Northern Reads is an annual event hosted by True North Aid in February.
In addition to supporting Indigenous literacy programs in remote communities, this year we have expanded our effort to celebrate the work of Indigenous authors in conversation.
On Tuesday evenings at 7pm throughout February, join us for a virtual ‘meet & greet’ via Zoom with your favourite warm cuppa and enjoy one hour of author readings, inspiration, stories and a time of Q&A.
This is a free event. Registration is required.
Register your attendance at the Authors Series: Northern Reads Authors Series 2023
However, in the spirit of this event, please consider supporting one of our goals:
Find our more by visiting: www.truenorthaid.ca/northern-reads-2023
Learn more about each author below!
Jessica Outram is a Métis author, poet, playwright, artist, singer, teacher and co-host of The Hummingbird Podcast.
She is the author of The Thing with Feathers (poetry collection) and Bernice and the Georgian Bay Gold (children’s novel).
An educator for nearly 25 years, Jessica is Principal of Indigenous Education for a school board in Ontario, supporting K-12 curriculum and individual Indigenous students in over 100 schools.
Jessica is actively engaged in her community, participating in theatres, choirs, galleries, and writing circles. She is the 4th Poet Laureate of Cobourg, Ontario.
Teaching virtual classes and creativity coaching are passion projects for Jessica.
Find Jessica on socials:
Website | www.sunshineinajar.com
Twitter | Instagram @jessicaoutram
Patty Krawec is an Anishnaabe Ukrainian writer from Lac Seul First Nation, the co-host of the podcast Medicine for the Resistance, and a member of Chippawa Presbyterian Church.
Becoming Kin is her first book. You can find more of her writing at Aambe on Substack.
Patty’s work has been published in Sojourners and Canadian Living. She is active with the Fort Erie Native Friendship Center and the Strong Water Singers.
Patty has been featured in many interviews recently, most notably with CBC Tapestry’s Mary Hynes.
Patty is cofounder of the Nii’kinaaganaa Foundation, which collects funds and disperses them to Indigenous people and organizations.
Find Patty on socials:
Website | daanis.ca
Twitter | @gindaanis
David Robertson (he, him, his) was the 2021 recipient of the Writers’ Union of Canada Freedom to Read Award as well as the Globe and Mail Children’s Storyteller of the Year.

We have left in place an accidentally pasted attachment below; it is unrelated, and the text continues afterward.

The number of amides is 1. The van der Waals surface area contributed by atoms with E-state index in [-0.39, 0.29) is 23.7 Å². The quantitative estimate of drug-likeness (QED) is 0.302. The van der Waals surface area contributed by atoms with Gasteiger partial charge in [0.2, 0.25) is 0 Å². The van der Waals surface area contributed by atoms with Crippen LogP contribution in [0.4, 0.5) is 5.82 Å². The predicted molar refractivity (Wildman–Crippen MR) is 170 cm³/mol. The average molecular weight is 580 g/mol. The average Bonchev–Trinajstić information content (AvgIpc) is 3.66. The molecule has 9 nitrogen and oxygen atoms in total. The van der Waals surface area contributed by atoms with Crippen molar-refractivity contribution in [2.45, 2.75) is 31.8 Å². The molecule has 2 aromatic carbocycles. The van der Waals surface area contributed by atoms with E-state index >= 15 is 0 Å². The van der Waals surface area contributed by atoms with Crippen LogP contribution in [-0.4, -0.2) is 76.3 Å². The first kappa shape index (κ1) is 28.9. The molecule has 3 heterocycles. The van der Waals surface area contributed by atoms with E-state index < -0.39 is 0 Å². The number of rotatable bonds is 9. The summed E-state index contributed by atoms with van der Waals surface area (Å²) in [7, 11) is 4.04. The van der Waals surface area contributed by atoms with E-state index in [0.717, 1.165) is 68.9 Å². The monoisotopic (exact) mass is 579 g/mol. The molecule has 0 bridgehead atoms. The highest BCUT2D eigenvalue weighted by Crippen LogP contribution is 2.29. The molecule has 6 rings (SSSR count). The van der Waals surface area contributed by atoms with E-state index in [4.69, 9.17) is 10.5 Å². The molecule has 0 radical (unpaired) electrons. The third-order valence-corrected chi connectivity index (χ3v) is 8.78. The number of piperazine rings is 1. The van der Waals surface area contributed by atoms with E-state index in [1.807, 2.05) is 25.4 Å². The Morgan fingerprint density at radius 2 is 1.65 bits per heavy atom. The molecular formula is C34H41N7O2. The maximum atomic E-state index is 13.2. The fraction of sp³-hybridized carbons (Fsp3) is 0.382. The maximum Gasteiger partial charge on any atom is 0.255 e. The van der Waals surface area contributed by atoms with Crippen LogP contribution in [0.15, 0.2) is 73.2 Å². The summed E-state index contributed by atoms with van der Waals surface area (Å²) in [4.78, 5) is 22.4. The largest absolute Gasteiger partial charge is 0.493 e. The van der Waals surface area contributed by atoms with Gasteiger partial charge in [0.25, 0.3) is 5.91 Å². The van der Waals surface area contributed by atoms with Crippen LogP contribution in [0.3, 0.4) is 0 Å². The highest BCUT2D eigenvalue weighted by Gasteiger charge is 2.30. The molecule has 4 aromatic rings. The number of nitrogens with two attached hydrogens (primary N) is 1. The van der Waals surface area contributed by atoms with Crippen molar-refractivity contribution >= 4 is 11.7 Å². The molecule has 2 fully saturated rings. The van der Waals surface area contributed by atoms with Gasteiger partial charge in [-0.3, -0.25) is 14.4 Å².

He is the author of numerous books for young readers including When We Were Alone, The Barren Grounds, and On The Trapline.
His first adult fiction novel, The Theory of Crows, was published in 2022 and is a national bestseller.
His memoir, Black Water: Family, Legacy, and Blood Memory, is structured around his journey to connect with his heritage, the land, and his father.
Dave is the writer and host of the podcast Kíwew (Key-Way-Oh), winner of the 2021 RTDNA Prairie Region Award for Best Podcast
He is a member of Norway House Cree Nation and currently lives in Winnipeg.
Find David on socials:
Website | www.darobertson.ca
Twitter | @DaveAlexRoberts
Instagram | @davidrobertsonwriter
Aimée Craft is an award-winning teacher and researcher, recognized internationally as a leader in the area of Indigenous laws, treaties and water. She holds a University Research Chair Nibi miinawaa aki inaakonigewin: Indigenous governance in relationship with land and water.
An Associate Professor at the Faculty of Common law, University of Ottawa and an Indigenous (Anishinaabe-Métis) lawyer from Treaty 1 territory in Manitoba, she is the former Director of Research at the National Inquiry into Missing and Murdered Indigenous Women and Girls and the founding Director of Research at the National Centre for Truth and Reconciliation.
She practiced at the Public Interest Law Centre for over a decade and in 2016 she was voted one of the top 25 most influential lawyers in Canada. In 2021 she was awarded the prestigious Canadian Bar Association President’s Award.
Prof. Craft prioritizes Indigenous-lead and interdisciplinary research, including through visual arts and film, co-leads a series of major research grants on Decolonizing Water Governance and works with many Indigenous nations and communities on Indigenous relationships with and responsibilities to nibi (water).
She plays an active role in international collaborations relating to transformative memory in
colonial contexts and relating to the reclamation of Indigenous birthing practices as expressions of
Breathing Life Into the Stone Fort Treaty, her award-winning book, focuses on understanding and
interpreting treaties from an Anishinaabe inaakonigewin (legal) perspective.
Treaty Words, her critically acclaimed children’s book, explains treaty philosophy and relationships.
She is past chair of the Aboriginal Law Section of the Canadian Bar Association and a current member of
the Speaker’s Bureau of the Treaty Relations Commission of Manitoba
Find Aimée on socials:
Website | aimeecraft.ca